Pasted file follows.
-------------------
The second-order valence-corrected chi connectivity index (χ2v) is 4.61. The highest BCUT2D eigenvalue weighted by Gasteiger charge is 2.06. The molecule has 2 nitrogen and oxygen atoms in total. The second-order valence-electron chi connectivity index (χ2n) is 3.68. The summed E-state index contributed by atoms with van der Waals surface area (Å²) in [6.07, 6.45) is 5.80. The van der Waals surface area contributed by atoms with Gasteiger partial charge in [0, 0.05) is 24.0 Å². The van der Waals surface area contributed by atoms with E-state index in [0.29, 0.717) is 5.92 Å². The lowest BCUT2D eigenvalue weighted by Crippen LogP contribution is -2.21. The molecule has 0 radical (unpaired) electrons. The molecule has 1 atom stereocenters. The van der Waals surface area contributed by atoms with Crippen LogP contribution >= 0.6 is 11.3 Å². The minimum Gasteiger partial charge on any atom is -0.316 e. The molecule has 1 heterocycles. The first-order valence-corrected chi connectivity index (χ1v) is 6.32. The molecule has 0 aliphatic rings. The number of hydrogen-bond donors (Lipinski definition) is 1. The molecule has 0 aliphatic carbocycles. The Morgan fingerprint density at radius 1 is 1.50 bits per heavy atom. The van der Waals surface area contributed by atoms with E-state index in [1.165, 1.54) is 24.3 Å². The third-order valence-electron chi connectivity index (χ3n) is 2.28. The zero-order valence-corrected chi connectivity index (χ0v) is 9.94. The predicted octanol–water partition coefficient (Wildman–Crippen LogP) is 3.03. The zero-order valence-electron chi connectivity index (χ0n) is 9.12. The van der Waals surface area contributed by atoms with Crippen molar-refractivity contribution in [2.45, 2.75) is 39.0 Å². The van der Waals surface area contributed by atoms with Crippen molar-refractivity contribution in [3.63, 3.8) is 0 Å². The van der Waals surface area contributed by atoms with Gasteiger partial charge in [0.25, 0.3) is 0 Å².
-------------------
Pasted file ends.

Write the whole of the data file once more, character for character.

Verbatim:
The second-order valence-corrected chi connectivity index (χ2v) is 4.61. The highest BCUT2D eigenvalue weighted by Gasteiger charge is 2.06. The molecule has 2 nitrogen and oxygen atoms in total. The second-order valence-electron chi connectivity index (χ2n) is 3.68. The summed E-state index contributed by atoms with van der Waals surface area (Å²) in [6.07, 6.45) is 5.80. The van der Waals surface area contributed by atoms with Gasteiger partial charge in [0, 0.05) is 24.0 Å². The van der Waals surface area contributed by atoms with E-state index in [0.29, 0.717) is 5.92 Å². The lowest BCUT2D eigenvalue weighted by Crippen LogP contribution is -2.21. The molecule has 0 radical (unpaired) electrons. The molecule has 1 atom stereocenters. The van der Waals surface area contributed by atoms with Crippen LogP contribution >= 0.6 is 11.3 Å². The minimum Gasteiger partial charge on any atom is -0.316 e. The molecule has 1 heterocycles. The first-order valence-corrected chi connectivity index (χ1v) is 6.32. The molecule has 0 aliphatic rings. The number of hydrogen-bond donors (Lipinski definition) is 1. The molecule has 0 aliphatic carbocycles. The Morgan fingerprint density at radius 1 is 1.50 bits per heavy atom. The van der Waals surface area contributed by atoms with E-state index in [1.165, 1.54) is 24.3 Å². The third-order valence-electron chi connectivity index (χ3n) is 2.28. The zero-order valence-corrected chi connectivity index (χ0v) is 9.94. The predicted octanol–water partition coefficient (Wildman–Crippen LogP) is 3.03. The zero-order valence-electron chi connectivity index (χ0n) is 9.12. The van der Waals surface area contributed by atoms with Crippen molar-refractivity contribution in [2.45, 2.75) is 39.0 Å². The van der Waals surface area contributed by atoms with Crippen molar-refractivity contribution in [3.63, 3.8) is 0 Å². The van der Waals surface area contributed by atoms with Gasteiger partial charge in [0.25, 0.3) is 0 Å².